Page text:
And although 2050 may seem far away, this race has already started. Within this decade, we will undoubtedly see which countries are leading the pack and staking their claim. Although I’m convinced this list should include Canada, I’m skeptical that it will.

But let’s be optimistic for a moment. Let’s imagine that we had the guts to venture down this path as a country. How would we even get started? How would we approach this responsibly?

Before exploring the feasibility of this idea, it’s worth noting that both Mark Carney, a well-known Liberal and former governor of the Bank of Canada and Bank of England, and Stephen Harper, Canada’s former Conservative Prime Minister, have hinted at this being a direction worth exploring for the global monetary system. 

Although they may not be as explicit in their vote of confidence for Bitcoin, I blame that more on their age and relative disconnect from the world of technology. Although I’ll give an honourable mention to Mark Carney for having recently joined the Board of Directors of Stripe — arguably one of the most important financial technology companies in the world today.

Meanwhile, U.S. President Joe Biden has asked the IRS to start cracking down on the American crypto industry, likely causing a significant slowdown in their national adoption. This could lead to a huge opportunity for Canada to differentiate itself and attract a growing industry to its shores.

United States President Joe Biden. Alex Brandon/AP Photo.

In terms of simple policy, there are likely many paths to consider, but two that seem like obvious low hanging fruit would be, one, the creation of a Canadian Bitcoin sovereign wealth fund and, two, a tax incentive for Canadian individuals and corporations to add Bitcoin to their balance sheets.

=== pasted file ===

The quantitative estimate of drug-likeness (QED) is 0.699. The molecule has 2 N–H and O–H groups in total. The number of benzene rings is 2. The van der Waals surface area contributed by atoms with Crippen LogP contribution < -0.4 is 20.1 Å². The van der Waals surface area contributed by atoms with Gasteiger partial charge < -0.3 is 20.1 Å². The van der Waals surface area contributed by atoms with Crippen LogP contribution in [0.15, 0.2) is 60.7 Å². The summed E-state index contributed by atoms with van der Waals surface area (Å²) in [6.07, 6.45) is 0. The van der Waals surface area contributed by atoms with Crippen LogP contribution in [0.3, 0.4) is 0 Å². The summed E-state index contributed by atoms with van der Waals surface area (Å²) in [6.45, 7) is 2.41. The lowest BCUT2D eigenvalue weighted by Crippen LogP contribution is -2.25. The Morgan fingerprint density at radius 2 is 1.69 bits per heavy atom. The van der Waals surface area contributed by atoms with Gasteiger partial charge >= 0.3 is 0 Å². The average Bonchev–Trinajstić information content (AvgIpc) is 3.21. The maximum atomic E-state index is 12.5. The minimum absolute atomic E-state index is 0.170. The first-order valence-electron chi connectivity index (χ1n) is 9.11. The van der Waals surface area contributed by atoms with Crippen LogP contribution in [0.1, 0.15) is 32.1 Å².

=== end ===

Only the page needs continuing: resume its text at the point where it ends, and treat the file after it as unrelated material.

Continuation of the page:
Part one could be accomplished with a nominal budgetary commitment of 0.5 percent of national expenditures each year going to accumulate Bitcoin into this sovereign wealth fund. 

Part two, for individuals, could be accomplished with a “little brother” to the TFSA program designed specifically for individuals to accumulate up to $5,000 in Bitcoin each year in a tax-free account. This would have the opposite effect of what is transpiring in the U.S. where citizens are being penalized for owning Bitcoin.

Similarly, for corporations, a capital gains exemption policy could be created, limited to a certain amount of Bitcoin value acquired each year. Say $50,000 for small businesses and up to $5 million for larger businesses.

Within one year of passing this policy, Canada and its citizens (both individual and corporate) would likely control more than 0.5 percent of the global Bitcoin market, which is roughly proportionate to our population as a percentage of the world. Within years two to five of this policy, Canada would have moved beyond one to two percent of Bitcoin ownership.